Originally constructed as a New Jerusalem after the capture by Muslims, names of several places in Lalibela still carry the name of places in the Holy Land after King Lalibela spent some time in Jerusalem. The world famous rock-hewn churches are divided in three groups, the northern and the southern cluster separated by a small stream called the Jordan river. After you buy or show your tickets at the entrance, you soon descend in the underworld of Lalibela. The churches have all been carved out of the rocky surface, and once you are down, you are in a totally different world, without any connection to the present. Just by going down, you step back centuries. Singing comes out of the church, so I walk around the outside of the church, awe-struck by the magnitude of the building. Centuries ago, King Lalibela and his helpers (angels, according to traditional legend) dug deep trenches in the rock here, and subsequently carved out this enormous church. Bet Methane Alem is also home to the Lalibela Cross.
After walking around this largest monolithic rock-hewn church in the world, the guide motions that I can follow him. Inside, the church gives the impression of a cathedral, with a high ceiling, pillars, with graves carved in the floor. Even though simple in design, the church amazes by its size. From here, a short tunnel leads to Bet Maryam, probably the oldest church in town. It is a smaller, more elaborate monolithic church. Outside, a small pool covered with floating plants in which infertile women are dipped during Ethiopian Christmas, and in the rock walls contain two small chapels. Bet Maryam itself is one of the finest decorated churches in Lalibela, carvings in the ceiling, the walls and the columns. One of its pillars covered in a veil - under it, there supposedly are inscriptions with the Ten Commandments in Greek and Ge'ez, as well as the secret of how the churches in Lalibela were excavated. Priests insist that the pillar glowed for centuries, and that lifting the veil is too dangerous. While this is bad news for researchers, it further adds to the mystery surrouding the Lalibela churches.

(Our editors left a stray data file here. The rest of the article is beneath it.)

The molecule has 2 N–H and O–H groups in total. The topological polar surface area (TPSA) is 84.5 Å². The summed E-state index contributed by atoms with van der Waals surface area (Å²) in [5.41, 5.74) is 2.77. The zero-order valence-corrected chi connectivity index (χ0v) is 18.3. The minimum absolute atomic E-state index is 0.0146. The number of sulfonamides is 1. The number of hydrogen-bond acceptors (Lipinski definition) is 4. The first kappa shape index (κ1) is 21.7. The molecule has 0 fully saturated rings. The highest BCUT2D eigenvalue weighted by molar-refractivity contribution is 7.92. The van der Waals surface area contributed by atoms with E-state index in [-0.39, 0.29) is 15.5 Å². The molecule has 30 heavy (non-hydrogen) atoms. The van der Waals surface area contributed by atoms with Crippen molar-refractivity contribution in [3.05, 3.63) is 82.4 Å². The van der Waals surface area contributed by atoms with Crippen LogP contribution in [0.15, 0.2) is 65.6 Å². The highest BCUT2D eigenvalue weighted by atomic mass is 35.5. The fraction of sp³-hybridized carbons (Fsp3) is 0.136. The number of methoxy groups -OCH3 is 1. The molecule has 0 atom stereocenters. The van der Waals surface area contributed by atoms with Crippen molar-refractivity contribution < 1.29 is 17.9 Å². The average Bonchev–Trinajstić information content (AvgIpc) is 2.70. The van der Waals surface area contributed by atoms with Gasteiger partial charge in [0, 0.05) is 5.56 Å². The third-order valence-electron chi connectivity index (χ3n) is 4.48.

After the marvels of Bet Maryam and the chapels of Bet Meskel and Bet Danaghel, a short walk through tunnels and deep trenches takes you to Bet Mikael and Bet Golgotha. Outside, you can see finely carved windows, inside you will find darker churches with low ceilings. Bet Golgotha has seven reliefs of saints carved life-size into its walls, with some sparse daylight falling through the tiny windows. One of the many legends surrounding the churches in Lalibela holds that King Lalibela himself has a grave in Bet Golgotha. These churches, a little further away from the larger ones of this group, offer a more peaceful experience with less people around.
Personal travel impressions both in words and images from Lalibela Northern Cluster (Ethiopia). Clicking on the pictures enlarges them and enables you to send the picture as a free e-card or download it for personal use, for instance, on your weblog. Or click on the map above to visit more places close to Lalibela Northern Cluster.
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